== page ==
Development finance topics

Small Island Developing States - SIDS


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Small Island Developing States (SIDS) include some of the world’s smallest and most remote states in the world. Though they differ in population size, geographical spread and development progress, they share challenges and vulnerabilities: high exposure to natural disasters, climate change, and global economic shocks, as well as small or unstable domestic revenues and limited borrowing opportunities. These prevent them from investing in resilient development and seriously hinder their growth prospects.

The OECD provides statistical data and policy analysis on external finance to Small Island Developing States (SIDS) to enhance access to and quality of development co-operation, and to support the development of tailored financial instruments and approaches.

In view of the challenges facing SIDS, a Technical Advisory Group of SIDS, donors, and international organisations set up a virtual Secretariat (composed of OECD and UN) in 2021 to develop guidance on improving the effectiveness and impact of international co-operation in the specific context of SIDS.

Financing for SIDS

SIDS are highly vulnerable developing countries that suffer from low economic diversification, often characterised by high dependence on tourism and remittances, volatility due to fluctuations in private income flows and the prices of raw materials, and debt stress situations. Furthermore, SIDS make up two thirds of the countries that suffer the highest relative losses – between 1% and 9% of their GDP each year – from natural disasters and are acutely vulnerable to the impacts of climate change.

Key facts

  • Official development finance (ODF) to SIDS shows a significant growth over 2014-21: +5.1% on average per year. In 2021, total ODF commitments to SIDS reached USD 10.1 billion, showing a slight decrease vis à vis 2020 but resulting in a net increase vis à vis the pre-COVID era. ODA flows mainly targeted the health sector.
  • The top three providers of ODF to SIDS in 2014-21 were, in descending order: Australia (mainly through ODA contributions to Pacific SIDS in governance and civil society, health and education projects), the Inter-American Development Bank (mainly through OOF projects to LAC SIDS in infrastructure and social sectors), and the United States (mainly through ODA interventions in social sectors in Haiti, but also budget support to Micronesia and Marshall Islands).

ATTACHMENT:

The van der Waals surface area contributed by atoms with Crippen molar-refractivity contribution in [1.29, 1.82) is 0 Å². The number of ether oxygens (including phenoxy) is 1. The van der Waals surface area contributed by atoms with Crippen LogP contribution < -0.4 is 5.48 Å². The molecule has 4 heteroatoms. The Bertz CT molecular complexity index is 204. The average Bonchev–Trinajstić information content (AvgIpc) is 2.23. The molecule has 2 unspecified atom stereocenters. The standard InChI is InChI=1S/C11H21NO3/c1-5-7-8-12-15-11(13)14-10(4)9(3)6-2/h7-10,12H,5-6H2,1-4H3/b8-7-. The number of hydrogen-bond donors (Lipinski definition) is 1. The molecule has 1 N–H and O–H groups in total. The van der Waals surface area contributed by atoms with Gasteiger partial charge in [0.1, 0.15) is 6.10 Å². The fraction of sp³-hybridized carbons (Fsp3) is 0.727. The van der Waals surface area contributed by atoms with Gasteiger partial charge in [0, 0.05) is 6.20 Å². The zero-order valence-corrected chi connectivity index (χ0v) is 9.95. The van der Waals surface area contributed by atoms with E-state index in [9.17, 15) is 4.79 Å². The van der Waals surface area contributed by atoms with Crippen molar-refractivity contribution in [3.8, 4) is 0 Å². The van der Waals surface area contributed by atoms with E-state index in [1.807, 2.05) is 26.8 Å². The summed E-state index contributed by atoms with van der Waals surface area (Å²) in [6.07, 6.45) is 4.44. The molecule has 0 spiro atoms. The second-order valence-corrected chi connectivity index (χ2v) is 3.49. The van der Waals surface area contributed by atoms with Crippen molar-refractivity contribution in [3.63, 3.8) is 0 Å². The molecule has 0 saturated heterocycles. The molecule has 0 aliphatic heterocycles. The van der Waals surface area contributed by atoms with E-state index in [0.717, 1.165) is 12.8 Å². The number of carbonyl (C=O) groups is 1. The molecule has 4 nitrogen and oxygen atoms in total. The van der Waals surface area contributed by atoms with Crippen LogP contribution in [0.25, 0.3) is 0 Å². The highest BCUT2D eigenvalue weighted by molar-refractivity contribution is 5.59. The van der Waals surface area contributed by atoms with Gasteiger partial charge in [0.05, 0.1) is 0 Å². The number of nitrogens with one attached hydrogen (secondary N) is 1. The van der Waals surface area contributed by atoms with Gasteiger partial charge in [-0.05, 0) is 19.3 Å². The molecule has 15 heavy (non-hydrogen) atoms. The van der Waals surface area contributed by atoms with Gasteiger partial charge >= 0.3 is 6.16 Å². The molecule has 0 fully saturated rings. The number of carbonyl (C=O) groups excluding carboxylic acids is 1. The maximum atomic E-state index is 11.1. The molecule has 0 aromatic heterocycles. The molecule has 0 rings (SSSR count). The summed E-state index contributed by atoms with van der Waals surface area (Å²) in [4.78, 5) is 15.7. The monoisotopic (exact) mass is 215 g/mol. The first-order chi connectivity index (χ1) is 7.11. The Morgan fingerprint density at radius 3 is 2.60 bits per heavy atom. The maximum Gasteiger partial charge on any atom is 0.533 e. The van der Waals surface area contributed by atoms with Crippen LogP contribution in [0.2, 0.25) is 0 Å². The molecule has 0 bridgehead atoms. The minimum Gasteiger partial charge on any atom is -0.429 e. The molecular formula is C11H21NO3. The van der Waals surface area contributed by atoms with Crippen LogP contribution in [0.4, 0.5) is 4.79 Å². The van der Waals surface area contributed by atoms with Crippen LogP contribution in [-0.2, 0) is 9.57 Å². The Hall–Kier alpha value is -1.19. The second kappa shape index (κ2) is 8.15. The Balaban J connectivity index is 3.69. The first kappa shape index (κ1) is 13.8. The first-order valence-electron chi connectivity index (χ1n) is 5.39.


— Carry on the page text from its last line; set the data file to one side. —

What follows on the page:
• In 2014-21, governance and civil society, and transport/storage led ODF (concessional and non-concessional flows) commitments in SIDS, with 17.9 billion (or 25.2% of the total).
  • Guarantees, direct investments and syndicated loans where the leveraging mechanisms privileged to mobilise private flows to SIDS in 2014-21 (representing 30%, 25% and 20% respectively, over the total amount mobilised in the period, that is USD 3.1 billion).
  • Remittances represent the largest source of external financing to SIDS. In 2019-20 they reached USD 16.7 billion on average per year, more than half (54%) of total external financing.
  • In 2018-20, SIDS received USD 1 billion of ODA allocated for the ocean economy. Of this amount, 69% contributed to conserve the ocean or develop ocean economy sectors more sustainably (‘sustainable ocean economy’). This means that only 4% of ODA to SIDS contributed to more sustainable ocean economies.

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When do SIDS ‘graduate’ from official development assistance?

Most SIDS that are ODA-eligible are currently upper middle income countries. ODA rules stipulate that when a country surpasses the high income threshold for three consecutive years (at the time of the triennial review), it can graduate from the list, i.e. flows to them from DAC members can no longer be counted as ODA.

Since the beginning of the DAC (1961), the following SIDS have graduated from the DAC recipients list: Guadeloupe, Martinique, Réunion and Saint Pierre and Miquelon (1992); Bahamas and Singapore (1996); Bermuda, Cayman Islands, Cyprus and Falkland Islands (Malvinas), (1997); Aruba, the British Virgin Islands, French Polynesia, Netherlands Antilles, New Caledonia and the Northern Marianas Islands (2000); Malta (2003); Turks and Caicos Islands (2008), Barbados, Mayotte and Trinidad and Tobago (2011); Anguilla and Saint Kitts and Nevis (2014); Seychelles (2018); Cook Islands (2020); and Antigua and Barbuda (2022).

SIDS which are preparing to graduate from the DAC list of ODA recipients can use the following three scenarios on the evolution of their GNI per capita until 2030.

> Scenario 1
SIDS GNI per capita between 2021-30 grows, per year, at a similar average rate as that observed between 2015 and 2019. Under such a scenario, those SIDS who would be able to graduate are: Guyana in 2025, Montserrat and Nauru in 2026, St. Lucia in 2028, Maldives in 2029, Mauritius and Palau in 2032, and Grenada in 2033.

> Scenario 2
SIDS GNI per capita between 2021-30 grows at +5% per year. Under such a scenario Guyana would graduate in 2025, Montserrat and Nauru in 2026, Palau in 2027, St. Lucia in 2028, Cuba in 2030, and Mauritius in 2031.

> Scenario 3
SIDS GNI per capita between 2021-30 grows, per year, at double the rate observed in 2015-19. Under this scenario, the SIDS that would be able to graduate are: Guyana in 2025, Montserrat and Nauru in 2026, St. Lucia and Maldives in 2027, Cuba and Palau in 2028, Grenada and Mauritius in 2029, Dominican Republic, Marshall Islands and St. Vincent and the Grenadines in 2030, Dominica in 2032.

Note: the above scenarios are hypothetical projections and do not reflect an OECD position.

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Further reading

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